Wrapped Up In Books 

Though I’m in my final year, today was my first time at a doctorate writing circle meet up. Prior to attending I spent time deliberating which 500 words of my research I should submit to my inner circle of the group for critique and discussion. 

I decided up my introduction and research questions as not only are they the foundations of my research but also useful for context for future work to submit to my group. The lucky things. 

In return I received work on Martian space dust with added terrestrial dust devil’s and the working context of teachers. It definitely made a pleasant change to be reading outside of my academic field and to see other research being conducted across campus.  

However, when the time came to attend, I was a bag of nerves. For the first time I would be sitting in a room of PhD students discussing research where I am an EdD. And the only EdD at that. I debated whether they’d spot me a mile off and whether my EdD would be viewed in a similar way to the PhD.

Thankfully the opening gambit was on the lack of biscuits, a topic I’m well versed due to the multitude of meetings I attend sans biscuits and from the occasional conference slide. I finally felt at ease, research chat a go-go.

Now don’t get me wrong, there are absolute bonuses to being in the EdD doctorate programme at The Open University. The way the programme dove tails with my work is exemplary, however it’s designed to be conducted at distant so my fellow EdD’s are scattered across the globe and see collectively once a year at Residential School. As Belle and Sebastian had put it, until now I had been wrapped up in books. 

The only downfall of the EdD programme is that even though I’m actually on campus I don’t feel part of the doctorate student community here. Recently the OU launched of our new Graduate School and though absolutely fantastic for our PhD doctorate students, the EdD wasn’t mentioned in any press release. Not once. *insert Mutley grumbling noises*
So, to the big question – how did it go? Well I had a great discussion with the session supervisor and also received some feedback from the other two students in my inner circle. All of which I put into practice straight away. In addition I saw how other doctorate students set about constructing their writing, the difference in styles, and to share our thoughts about the big push to thesis submission. It felt reassuring to hear that we all had the same concerns as we embark on our final year. Collective mutterings of ‘oh God’ and ‘holy crap’ were oddly comforting.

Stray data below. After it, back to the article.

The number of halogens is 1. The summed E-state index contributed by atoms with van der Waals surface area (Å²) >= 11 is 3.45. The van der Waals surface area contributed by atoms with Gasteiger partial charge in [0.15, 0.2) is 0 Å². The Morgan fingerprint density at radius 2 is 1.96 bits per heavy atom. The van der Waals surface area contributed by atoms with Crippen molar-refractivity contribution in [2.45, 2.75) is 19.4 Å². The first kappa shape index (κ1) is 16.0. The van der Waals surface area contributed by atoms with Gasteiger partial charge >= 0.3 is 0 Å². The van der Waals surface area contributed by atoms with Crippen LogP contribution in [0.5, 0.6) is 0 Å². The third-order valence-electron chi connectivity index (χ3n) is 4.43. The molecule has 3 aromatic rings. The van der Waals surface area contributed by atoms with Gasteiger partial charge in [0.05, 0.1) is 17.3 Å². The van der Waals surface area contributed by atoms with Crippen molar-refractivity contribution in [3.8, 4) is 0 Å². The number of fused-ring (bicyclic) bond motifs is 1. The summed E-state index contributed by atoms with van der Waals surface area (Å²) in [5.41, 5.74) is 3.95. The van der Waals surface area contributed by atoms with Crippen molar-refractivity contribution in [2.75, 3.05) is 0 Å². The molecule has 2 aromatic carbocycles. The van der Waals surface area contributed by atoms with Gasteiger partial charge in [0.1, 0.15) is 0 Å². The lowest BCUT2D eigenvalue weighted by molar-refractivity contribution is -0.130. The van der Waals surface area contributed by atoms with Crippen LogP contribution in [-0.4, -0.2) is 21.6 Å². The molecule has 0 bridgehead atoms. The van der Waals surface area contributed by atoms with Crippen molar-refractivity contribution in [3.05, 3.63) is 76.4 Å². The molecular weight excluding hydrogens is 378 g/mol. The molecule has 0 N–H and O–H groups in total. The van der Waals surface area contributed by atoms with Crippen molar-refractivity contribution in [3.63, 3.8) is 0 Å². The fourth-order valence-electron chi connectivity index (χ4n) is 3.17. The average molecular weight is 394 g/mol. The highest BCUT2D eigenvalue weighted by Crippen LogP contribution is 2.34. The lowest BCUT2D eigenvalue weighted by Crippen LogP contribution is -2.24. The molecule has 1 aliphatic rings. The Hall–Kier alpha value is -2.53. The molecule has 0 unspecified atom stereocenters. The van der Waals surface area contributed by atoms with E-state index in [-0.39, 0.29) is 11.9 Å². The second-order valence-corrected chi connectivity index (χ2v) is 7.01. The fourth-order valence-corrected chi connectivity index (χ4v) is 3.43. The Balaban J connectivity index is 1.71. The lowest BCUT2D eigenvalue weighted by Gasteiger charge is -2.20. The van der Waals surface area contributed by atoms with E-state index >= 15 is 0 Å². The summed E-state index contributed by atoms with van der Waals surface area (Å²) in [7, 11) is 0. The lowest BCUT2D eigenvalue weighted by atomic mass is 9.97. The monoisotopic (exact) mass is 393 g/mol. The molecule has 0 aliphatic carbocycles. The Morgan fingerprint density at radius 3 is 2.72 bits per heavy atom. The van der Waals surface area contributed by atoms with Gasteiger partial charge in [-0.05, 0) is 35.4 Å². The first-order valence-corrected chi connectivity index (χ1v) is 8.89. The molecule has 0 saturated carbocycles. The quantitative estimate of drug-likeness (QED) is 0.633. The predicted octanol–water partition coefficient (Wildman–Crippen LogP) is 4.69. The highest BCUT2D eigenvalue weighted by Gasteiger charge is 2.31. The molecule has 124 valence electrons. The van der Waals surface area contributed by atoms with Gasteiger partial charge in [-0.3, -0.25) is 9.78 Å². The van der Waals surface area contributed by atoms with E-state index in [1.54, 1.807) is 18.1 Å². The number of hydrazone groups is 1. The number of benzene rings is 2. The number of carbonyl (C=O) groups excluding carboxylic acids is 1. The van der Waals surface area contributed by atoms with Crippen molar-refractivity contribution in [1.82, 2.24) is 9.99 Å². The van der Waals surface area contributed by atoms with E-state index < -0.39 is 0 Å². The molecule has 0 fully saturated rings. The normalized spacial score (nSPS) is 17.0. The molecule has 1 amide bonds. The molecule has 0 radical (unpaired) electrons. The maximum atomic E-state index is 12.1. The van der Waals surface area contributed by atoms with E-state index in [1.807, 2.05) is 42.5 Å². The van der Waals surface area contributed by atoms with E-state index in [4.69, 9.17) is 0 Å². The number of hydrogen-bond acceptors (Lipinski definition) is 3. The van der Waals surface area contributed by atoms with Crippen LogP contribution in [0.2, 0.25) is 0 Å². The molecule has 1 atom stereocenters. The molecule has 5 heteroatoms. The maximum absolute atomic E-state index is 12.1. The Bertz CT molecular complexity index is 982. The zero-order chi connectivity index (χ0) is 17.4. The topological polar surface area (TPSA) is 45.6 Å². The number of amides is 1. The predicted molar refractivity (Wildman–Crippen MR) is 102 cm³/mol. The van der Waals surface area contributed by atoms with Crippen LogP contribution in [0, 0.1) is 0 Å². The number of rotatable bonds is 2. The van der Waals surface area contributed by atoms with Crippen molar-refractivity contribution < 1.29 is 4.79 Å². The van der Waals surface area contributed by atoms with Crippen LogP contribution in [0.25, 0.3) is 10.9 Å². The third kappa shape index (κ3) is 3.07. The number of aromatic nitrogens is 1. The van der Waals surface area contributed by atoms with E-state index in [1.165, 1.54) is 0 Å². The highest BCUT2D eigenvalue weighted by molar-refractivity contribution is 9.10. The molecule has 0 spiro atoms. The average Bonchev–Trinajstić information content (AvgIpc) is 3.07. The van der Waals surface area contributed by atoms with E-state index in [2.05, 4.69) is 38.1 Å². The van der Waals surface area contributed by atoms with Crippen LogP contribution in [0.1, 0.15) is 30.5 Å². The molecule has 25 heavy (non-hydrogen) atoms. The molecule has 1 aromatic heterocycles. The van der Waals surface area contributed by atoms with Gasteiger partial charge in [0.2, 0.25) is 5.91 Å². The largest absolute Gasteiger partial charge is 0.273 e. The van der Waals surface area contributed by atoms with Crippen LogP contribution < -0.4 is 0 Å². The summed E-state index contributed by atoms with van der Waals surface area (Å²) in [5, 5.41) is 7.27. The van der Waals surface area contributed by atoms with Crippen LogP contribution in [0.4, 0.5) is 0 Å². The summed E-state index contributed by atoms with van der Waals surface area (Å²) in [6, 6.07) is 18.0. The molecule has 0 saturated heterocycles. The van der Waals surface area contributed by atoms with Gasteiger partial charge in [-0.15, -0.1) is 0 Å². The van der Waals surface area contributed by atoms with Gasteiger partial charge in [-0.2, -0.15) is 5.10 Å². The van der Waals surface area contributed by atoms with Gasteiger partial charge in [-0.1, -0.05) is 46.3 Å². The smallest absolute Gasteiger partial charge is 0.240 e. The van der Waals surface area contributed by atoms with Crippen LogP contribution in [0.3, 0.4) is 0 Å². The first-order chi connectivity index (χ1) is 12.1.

And next? The writing circles are held every month until June, so in the meantime I’m finishing my progress report due Monday and from that selecting my next 500 words to submit. I’m even looking forward to reading more about the micropolitics of the classroom and diurnal variations in dust devil’s activity. < I dream of the day a question on University Challenge comes up on this so I may impress my dog. He’s a tough audience though. 

Oh, and in the absence of biscuits I pledged to bake muffins for next time – I can’t give up on my Elle Woods persona entirely now can I? After all she is right, orange is not the new pink.
Until next time, I’m still…doctor in waiting 

Taking on Trolls

A few weeks back I had the pleasure to attend ALT-C and listen to a fantastic and insightful keynote by Josie Fraser – In The Valley of the Trolls (available on YouTube). In her keynote Josie advocated when dealing with trolls it was best to ignore, block, and delete.

Now normally I advocate of this method, however a troll in my community this week got a little more than they bargained for when writing this post on the Facebook fan page of Sainsburys…

I’m not going to get into the semantics of dairy for health, but as a vegan myself we are subjected to trolling pretty much on a daily basis. However, unlike in Josie’s keynote this isn’t just reserved to the world on online, it has been on many occasions to my face. I can’t even seem to escape it as some people I know even introduce me as ‘this is Hannah, she’s vegan’ (way to go guys). So ignoring, deleting, and blocking can then become somewhat trickier when the troll is standing right in front of you… 

In the situation with the lady that posted to Sainsburys she informed us that our cheese wasn’t cheese so should be called Gary and none of us would be invited to her wine and cheese parties in the future. Now this invite blacklisting would sadden some, especially as we are the ones that eat the celery at these parties. However the community and then Sainsburys chose *not* to ignore, delete or block, but instead fight back with humour to lessen the troll…


With a few hours the troll-fightback campaign had gone viral. Gary was truly born, adopted by all vegan/vegan friendly companies and vegans as our new word for cheese 

It even made the news and so the question is…what happened to the lady? 

Well, it seems the troll is now considering a candlelit dinner with none other than…Gary. 

Hope he brings some celery.